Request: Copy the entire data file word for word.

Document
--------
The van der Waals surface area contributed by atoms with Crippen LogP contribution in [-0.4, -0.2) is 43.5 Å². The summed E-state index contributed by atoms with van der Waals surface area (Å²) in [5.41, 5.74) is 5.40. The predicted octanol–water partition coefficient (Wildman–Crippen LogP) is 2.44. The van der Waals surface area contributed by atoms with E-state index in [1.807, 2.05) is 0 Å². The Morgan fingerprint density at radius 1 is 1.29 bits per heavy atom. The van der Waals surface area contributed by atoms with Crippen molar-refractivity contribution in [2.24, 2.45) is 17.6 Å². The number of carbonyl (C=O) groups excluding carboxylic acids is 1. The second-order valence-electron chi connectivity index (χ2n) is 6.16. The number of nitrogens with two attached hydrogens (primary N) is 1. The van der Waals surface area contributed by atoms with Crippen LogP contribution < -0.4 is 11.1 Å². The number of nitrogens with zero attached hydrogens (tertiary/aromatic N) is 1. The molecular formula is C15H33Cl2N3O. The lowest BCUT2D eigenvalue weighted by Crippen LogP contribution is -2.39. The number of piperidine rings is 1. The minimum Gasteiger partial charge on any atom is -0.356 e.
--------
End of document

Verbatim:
The van der Waals surface area contributed by atoms with Crippen LogP contribution in [-0.4, -0.2) is 43.5 Å². The summed E-state index contributed by atoms with van der Waals surface area (Å²) in [5.41, 5.74) is 5.40. The predicted octanol–water partition coefficient (Wildman–Crippen LogP) is 2.44. The van der Waals surface area contributed by atoms with E-state index in [1.807, 2.05) is 0 Å². The Morgan fingerprint density at radius 1 is 1.29 bits per heavy atom. The van der Waals surface area contributed by atoms with Crippen molar-refractivity contribution in [2.24, 2.45) is 17.6 Å². The number of carbonyl (C=O) groups excluding carboxylic acids is 1. The second-order valence-electron chi connectivity index (χ2n) is 6.16. The number of nitrogens with two attached hydrogens (primary N) is 1. The van der Waals surface area contributed by atoms with Crippen LogP contribution < -0.4 is 11.1 Å². The number of nitrogens with zero attached hydrogens (tertiary/aromatic N) is 1. The molecular formula is C15H33Cl2N3O. The lowest BCUT2D eigenvalue weighted by Crippen LogP contribution is -2.39. The number of piperidine rings is 1. The minimum Gasteiger partial charge on any atom is -0.356 e.